Think about this: Ten years ago, a group of technology experts sat down and envisioned the future of the internet. They imagined the ubiquity of e-mail, that the web would be home to a giant auction house, and that phones would be able to access tiny versions of the online world.
Actually, nobody ever predicted what the internet has become today. We were all too busy learning basic HTML tags and trying to remember how to check our e-mail. But that won't stop us from looking ahead now to the future of the web and what role entrepreneurs will have in it. An exciting world is developing, and growing businesses will be riding the waves as both users and innovators.
Who's in Charge?
Sometimes the best way to understand the big picture is to take a look at the smaller brush strokes that make it what it is. Here's a big trend: decentralization of control. It's a move toward web users having more power to control their own online experiences. Here are some of the brush strokes: wikis, blogs, podcasts, RSS and mash-ups. You've probably heard of most of those, and if you haven't, you'll probably hear of them soon.
Joe Kraus, co-founder with Graham Spencer of wiki startup JotSpot, has a strong sense of web history. He was one of the original founders of early search engine Excite and is an active angel investor involved with tech companies. His passion these days is wikis-collaborative websites that can be edited by multiple users. "Wikis felt like a useful tool [back in 1993], but for a limited crowd. They were trapped in the land of the nerd. [They're] more powerful because [they] tap everybody's knowledge instead of restricting it to a single individual," says Kraus, 34. Palo Alto, California-based JotSpot, jumping on the larger trend toward decentralized control, has set out to bring wikis into the mainstream.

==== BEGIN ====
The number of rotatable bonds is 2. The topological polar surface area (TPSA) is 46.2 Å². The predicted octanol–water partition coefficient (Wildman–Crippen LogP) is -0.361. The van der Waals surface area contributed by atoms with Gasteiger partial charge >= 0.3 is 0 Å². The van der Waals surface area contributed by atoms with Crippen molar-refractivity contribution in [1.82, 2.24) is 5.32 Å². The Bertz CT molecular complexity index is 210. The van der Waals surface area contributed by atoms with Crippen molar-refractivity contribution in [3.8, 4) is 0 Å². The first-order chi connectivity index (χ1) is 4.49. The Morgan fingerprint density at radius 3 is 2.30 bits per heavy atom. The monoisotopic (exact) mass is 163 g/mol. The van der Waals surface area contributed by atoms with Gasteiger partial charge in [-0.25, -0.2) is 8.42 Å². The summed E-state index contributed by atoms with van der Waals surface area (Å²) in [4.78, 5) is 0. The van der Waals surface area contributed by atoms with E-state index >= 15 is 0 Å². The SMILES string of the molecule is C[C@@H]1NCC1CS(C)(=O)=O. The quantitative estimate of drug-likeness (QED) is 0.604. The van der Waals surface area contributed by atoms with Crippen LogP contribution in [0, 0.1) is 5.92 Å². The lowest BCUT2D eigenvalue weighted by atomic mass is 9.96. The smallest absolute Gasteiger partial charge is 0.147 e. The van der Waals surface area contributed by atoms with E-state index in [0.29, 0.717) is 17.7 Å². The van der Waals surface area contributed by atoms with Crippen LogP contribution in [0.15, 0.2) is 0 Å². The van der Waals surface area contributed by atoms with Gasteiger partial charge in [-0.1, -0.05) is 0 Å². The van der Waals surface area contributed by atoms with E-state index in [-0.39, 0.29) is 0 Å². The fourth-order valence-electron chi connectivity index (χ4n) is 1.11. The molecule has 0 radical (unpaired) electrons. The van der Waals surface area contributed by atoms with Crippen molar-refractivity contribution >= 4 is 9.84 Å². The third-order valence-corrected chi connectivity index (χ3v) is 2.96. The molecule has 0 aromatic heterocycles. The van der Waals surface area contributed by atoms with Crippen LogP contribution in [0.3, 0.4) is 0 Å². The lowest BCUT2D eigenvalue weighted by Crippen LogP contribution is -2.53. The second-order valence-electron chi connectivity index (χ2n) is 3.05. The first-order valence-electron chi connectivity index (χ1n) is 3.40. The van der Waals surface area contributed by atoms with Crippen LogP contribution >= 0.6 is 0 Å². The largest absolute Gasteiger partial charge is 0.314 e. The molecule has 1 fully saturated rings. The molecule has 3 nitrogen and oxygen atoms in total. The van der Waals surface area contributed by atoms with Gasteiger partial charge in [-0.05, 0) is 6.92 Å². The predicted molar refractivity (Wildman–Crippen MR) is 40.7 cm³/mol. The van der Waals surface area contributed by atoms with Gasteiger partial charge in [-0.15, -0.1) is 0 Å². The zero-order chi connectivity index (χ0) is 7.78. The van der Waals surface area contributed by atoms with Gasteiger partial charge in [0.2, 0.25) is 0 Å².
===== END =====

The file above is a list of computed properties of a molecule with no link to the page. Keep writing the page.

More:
That trend, in fact, has entrepreneurs blogging to their customers, sending out podcasts and gathering news through RSS feeds. These are all relatively new trends that will magnify as the web moves forward. Says Kraus, "I'm a huge believer that the most powerful revolutions in computing are do-it-yourself revolutions."
Web: The Next Generation
Trying to guess where Google is heading is like listening to the sounds of a circus setting up from outside the big-top tent: You know something exciting is going to happen; you just don't know what. Blogs are burning with speculation, many connecting the dots to the concept of the web as a computing platform. All that guesswork underlines another fundamental shift in the web: the move away from static web pages to a more interactive, real-time environment. It's the next generation. It's the Web 2.0. And it's already underway.
Steven Minton, 47, co-founder of web intelligence and search company Fetch Technologies in El Segundo, California, is an entrepreneur working in the thick of the Web 2.0 evolution. "The web is not made for computers; it's made for people," says Minton. "The vision of Fetch Technologies is [to make] the web a more productive place for computers to collect information." That's also a strong underpinning of the Semantic Web--an intriguing project from web creator Tim Berners-Lee that is aligned with many of the concepts of Web 2.0.
What this all means for entrepreneurs is that the way you use the web is shifting. Search engines will be one noticeable area of improvement. Minton looks ahead to what we can expect to see over the next five years: "[You'll] be able to do a better job of searching because you'll tell them the type of thing you're interested in. There will be more automated assistants to help you shop, travel and so forth, and more sophisticated decision-making aids."
Says Minton, "One of the most interesting things happening right now is that the leaders--Google, Yahoo! and a few others--are really breaking new ground in a hurry. It's one of those rare times in history where some of the biggest companies are making the biggest inroads."